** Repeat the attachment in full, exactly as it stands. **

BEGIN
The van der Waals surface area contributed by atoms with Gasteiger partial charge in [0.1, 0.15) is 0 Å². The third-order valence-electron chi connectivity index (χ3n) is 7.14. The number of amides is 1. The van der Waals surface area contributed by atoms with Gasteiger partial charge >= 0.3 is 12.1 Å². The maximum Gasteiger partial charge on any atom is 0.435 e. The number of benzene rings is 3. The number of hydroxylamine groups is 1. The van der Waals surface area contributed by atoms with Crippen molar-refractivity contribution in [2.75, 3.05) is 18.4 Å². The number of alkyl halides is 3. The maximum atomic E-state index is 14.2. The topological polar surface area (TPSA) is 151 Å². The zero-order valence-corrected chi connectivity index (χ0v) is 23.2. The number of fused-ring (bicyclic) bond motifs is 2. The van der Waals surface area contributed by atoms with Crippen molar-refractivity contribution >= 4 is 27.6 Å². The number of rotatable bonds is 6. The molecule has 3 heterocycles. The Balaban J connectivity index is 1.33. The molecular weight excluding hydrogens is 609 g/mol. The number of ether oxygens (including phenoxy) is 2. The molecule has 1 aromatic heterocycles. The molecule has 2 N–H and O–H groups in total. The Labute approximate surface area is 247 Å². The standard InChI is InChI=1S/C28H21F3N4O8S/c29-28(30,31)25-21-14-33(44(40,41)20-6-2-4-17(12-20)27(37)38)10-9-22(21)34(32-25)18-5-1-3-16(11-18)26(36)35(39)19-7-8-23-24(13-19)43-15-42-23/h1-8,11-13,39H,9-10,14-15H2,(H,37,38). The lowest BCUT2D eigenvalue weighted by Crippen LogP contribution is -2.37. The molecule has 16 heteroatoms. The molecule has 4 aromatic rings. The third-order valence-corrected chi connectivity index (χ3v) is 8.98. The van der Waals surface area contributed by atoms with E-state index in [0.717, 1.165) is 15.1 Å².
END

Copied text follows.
The van der Waals surface area contributed by atoms with Gasteiger partial charge in [0.1, 0.15) is 0 Å². The third-order valence-electron chi connectivity index (χ3n) is 7.14. The number of amides is 1. The van der Waals surface area contributed by atoms with Gasteiger partial charge >= 0.3 is 12.1 Å². The maximum Gasteiger partial charge on any atom is 0.435 e. The number of benzene rings is 3. The number of hydroxylamine groups is 1. The van der Waals surface area contributed by atoms with Crippen molar-refractivity contribution in [2.75, 3.05) is 18.4 Å². The number of alkyl halides is 3. The maximum atomic E-state index is 14.2. The topological polar surface area (TPSA) is 151 Å². The zero-order valence-corrected chi connectivity index (χ0v) is 23.2. The number of fused-ring (bicyclic) bond motifs is 2. The van der Waals surface area contributed by atoms with Crippen molar-refractivity contribution >= 4 is 27.6 Å². The number of rotatable bonds is 6. The molecule has 3 heterocycles. The Balaban J connectivity index is 1.33. The molecular weight excluding hydrogens is 609 g/mol. The number of ether oxygens (including phenoxy) is 2. The molecule has 1 aromatic heterocycles. The molecule has 2 N–H and O–H groups in total. The Labute approximate surface area is 247 Å². The standard InChI is InChI=1S/C28H21F3N4O8S/c29-28(30,31)25-21-14-33(44(40,41)20-6-2-4-17(12-20)27(37)38)10-9-22(21)34(32-25)18-5-1-3-16(11-18)26(36)35(39)19-7-8-23-24(13-19)43-15-42-23/h1-8,11-13,39H,9-10,14-15H2,(H,37,38). The lowest BCUT2D eigenvalue weighted by Crippen LogP contribution is -2.37. The molecule has 16 heteroatoms. The molecule has 4 aromatic rings. The third-order valence-corrected chi connectivity index (χ3v) is 8.98. The van der Waals surface area contributed by atoms with E-state index in [0.717, 1.165) is 15.1 Å².